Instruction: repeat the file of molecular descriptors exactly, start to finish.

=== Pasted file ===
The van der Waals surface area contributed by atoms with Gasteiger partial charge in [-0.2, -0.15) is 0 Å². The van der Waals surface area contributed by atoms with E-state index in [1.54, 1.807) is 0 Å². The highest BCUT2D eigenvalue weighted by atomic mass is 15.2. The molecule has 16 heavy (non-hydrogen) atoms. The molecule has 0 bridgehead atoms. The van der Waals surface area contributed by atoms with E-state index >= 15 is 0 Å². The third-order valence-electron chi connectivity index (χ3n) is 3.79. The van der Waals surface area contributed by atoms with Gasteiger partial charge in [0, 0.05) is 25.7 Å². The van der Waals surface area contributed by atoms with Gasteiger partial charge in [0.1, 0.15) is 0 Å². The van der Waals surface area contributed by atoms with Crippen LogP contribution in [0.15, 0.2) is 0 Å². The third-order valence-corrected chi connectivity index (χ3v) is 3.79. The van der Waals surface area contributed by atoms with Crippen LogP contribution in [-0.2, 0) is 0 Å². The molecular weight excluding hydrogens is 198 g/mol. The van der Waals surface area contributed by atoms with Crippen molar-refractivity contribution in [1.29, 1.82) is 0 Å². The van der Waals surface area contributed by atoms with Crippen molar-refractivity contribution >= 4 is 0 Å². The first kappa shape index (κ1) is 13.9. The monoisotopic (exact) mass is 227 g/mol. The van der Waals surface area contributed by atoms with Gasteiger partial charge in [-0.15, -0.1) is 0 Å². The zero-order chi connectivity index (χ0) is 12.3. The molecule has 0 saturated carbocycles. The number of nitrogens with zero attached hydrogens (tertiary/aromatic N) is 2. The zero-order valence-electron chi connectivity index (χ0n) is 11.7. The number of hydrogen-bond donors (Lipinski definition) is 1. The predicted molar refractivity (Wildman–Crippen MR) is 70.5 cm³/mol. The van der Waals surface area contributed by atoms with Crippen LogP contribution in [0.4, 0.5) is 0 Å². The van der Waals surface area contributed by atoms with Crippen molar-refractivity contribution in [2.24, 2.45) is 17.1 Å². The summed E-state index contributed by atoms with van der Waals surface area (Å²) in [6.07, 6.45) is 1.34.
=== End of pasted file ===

The van der Waals surface area contributed by atoms with Gasteiger partial charge in [-0.2, -0.15) is 0 Å². The van der Waals surface area contributed by atoms with E-state index in [1.54, 1.807) is 0 Å². The highest BCUT2D eigenvalue weighted by atomic mass is 15.2. The molecule has 16 heavy (non-hydrogen) atoms. The molecule has 0 bridgehead atoms. The van der Waals surface area contributed by atoms with E-state index >= 15 is 0 Å². The third-order valence-electron chi connectivity index (χ3n) is 3.79. The van der Waals surface area contributed by atoms with Gasteiger partial charge in [0, 0.05) is 25.7 Å². The van der Waals surface area contributed by atoms with Gasteiger partial charge in [0.1, 0.15) is 0 Å². The van der Waals surface area contributed by atoms with Crippen LogP contribution in [0.15, 0.2) is 0 Å². The third-order valence-corrected chi connectivity index (χ3v) is 3.79. The van der Waals surface area contributed by atoms with Crippen LogP contribution in [-0.2, 0) is 0 Å². The molecular weight excluding hydrogens is 198 g/mol. The van der Waals surface area contributed by atoms with Crippen molar-refractivity contribution in [1.29, 1.82) is 0 Å². The van der Waals surface area contributed by atoms with Crippen molar-refractivity contribution >= 4 is 0 Å². The first kappa shape index (κ1) is 13.9. The monoisotopic (exact) mass is 227 g/mol. The van der Waals surface area contributed by atoms with Gasteiger partial charge in [-0.15, -0.1) is 0 Å². The zero-order chi connectivity index (χ0) is 12.3. The molecule has 0 saturated carbocycles. The number of nitrogens with zero attached hydrogens (tertiary/aromatic N) is 2. The zero-order valence-electron chi connectivity index (χ0n) is 11.7. The number of hydrogen-bond donors (Lipinski definition) is 1. The predicted molar refractivity (Wildman–Crippen MR) is 70.5 cm³/mol. The van der Waals surface area contributed by atoms with Crippen LogP contribution in [0.4, 0.5) is 0 Å². The van der Waals surface area contributed by atoms with Crippen molar-refractivity contribution in [2.24, 2.45) is 17.1 Å². The summed E-state index contributed by atoms with van der Waals surface area (Å²) in [6.07, 6.45) is 1.34.